May 21, 2014

Tom Lowe

Psalm 24 (KJV)



Title: The King Comes Home

A psalm of David.


Psalm 24 (KJV)


1 The earth is the LORD'S, and the fullness thereof; the world, and they that dwell therein.

2 For he hath founded it upon the seas, and established it upon the floods.

3 Who shall ascend into the hill of the LORD? or who shall stand in his holy place?

4 He that hath clean hands, and a pure heart; who hath not lifted up his soul unto vanity, nor sworn deceitfully.

5 He shall receive the blessing from the LORD, and righteousness from the God of his salvation.

6 This is the generation of them that seek him, that seek thy face, O Jacob. Selah.

7 Lift up your heads, O ye gates; and be ye lift up, ye everlasting doors; and the King of glory shall come in.

8 Who is this King of glory? The LORD strong and mighty, the LORD mighty in battle.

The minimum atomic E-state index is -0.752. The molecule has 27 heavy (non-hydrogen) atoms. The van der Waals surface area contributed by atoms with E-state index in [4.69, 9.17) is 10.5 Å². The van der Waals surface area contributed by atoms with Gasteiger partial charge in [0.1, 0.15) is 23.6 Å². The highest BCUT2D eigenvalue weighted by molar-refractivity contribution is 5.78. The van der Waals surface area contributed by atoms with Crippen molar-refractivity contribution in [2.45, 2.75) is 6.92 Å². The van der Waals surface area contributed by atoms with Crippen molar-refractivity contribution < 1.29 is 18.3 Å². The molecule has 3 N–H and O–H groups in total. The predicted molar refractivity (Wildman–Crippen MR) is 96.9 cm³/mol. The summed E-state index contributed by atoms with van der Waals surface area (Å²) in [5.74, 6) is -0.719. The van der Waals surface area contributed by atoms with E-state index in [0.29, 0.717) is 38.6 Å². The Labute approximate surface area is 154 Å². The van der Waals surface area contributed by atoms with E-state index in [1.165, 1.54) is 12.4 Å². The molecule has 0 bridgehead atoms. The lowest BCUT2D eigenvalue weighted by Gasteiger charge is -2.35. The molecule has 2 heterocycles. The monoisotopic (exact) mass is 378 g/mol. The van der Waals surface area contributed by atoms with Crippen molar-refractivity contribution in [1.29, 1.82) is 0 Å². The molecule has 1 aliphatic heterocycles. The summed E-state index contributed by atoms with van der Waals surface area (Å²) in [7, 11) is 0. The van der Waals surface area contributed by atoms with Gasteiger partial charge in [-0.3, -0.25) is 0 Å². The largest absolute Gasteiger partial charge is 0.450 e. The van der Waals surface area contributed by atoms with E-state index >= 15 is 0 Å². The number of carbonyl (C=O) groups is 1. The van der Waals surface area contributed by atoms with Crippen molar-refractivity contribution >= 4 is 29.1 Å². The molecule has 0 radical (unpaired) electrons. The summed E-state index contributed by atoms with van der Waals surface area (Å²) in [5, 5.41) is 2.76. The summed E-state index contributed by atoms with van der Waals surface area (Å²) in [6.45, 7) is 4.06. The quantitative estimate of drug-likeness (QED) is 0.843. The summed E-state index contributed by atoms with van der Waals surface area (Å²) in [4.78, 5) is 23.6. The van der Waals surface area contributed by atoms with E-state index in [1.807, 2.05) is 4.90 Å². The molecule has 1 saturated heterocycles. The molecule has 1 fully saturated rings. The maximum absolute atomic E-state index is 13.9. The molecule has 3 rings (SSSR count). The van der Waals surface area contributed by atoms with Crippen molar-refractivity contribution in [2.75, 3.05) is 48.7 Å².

9 Lift up your heads, O ye gates; even lift them up, ye everlasting doors; and the King of glory shall come in.

10 Who is this King of glory? The LORD of hosts, he is the King of glory. Selah.




This psalm speaks of the coming of the Chief Shepherd. Tradition says it was composed by David and sung when he brought up the ark from the house of Obed-edom at Kirjath-jearim to mount Zion (2 Sam 6:12-23). The ark, according to tradition was built by Bezalel for Moses in the wilderness of Sinai (Ex. 37:1-9), signified God’s presence in the midst of His people. For seven months the Philistines had kept it under lock and key until finally, deciding it was too hot to hold, they returned it to Israel. It had resided at Kirjath-jearim on the western border of Benjamin in the rugged wooded highlands during the days of Samuel and Saul.


David himself had made one desperate attempt to bring it to Jerusalem after he had rested the fortress of Zion from the Jebusites. But now the time had come and the ark began its journey home. The historian tells us of the music and dancing, of the shouting and sacrifices which marked the triumphal entry of the ark into Jerusalem. Psalm 24 gives us the anthem which heralded the ark along the way.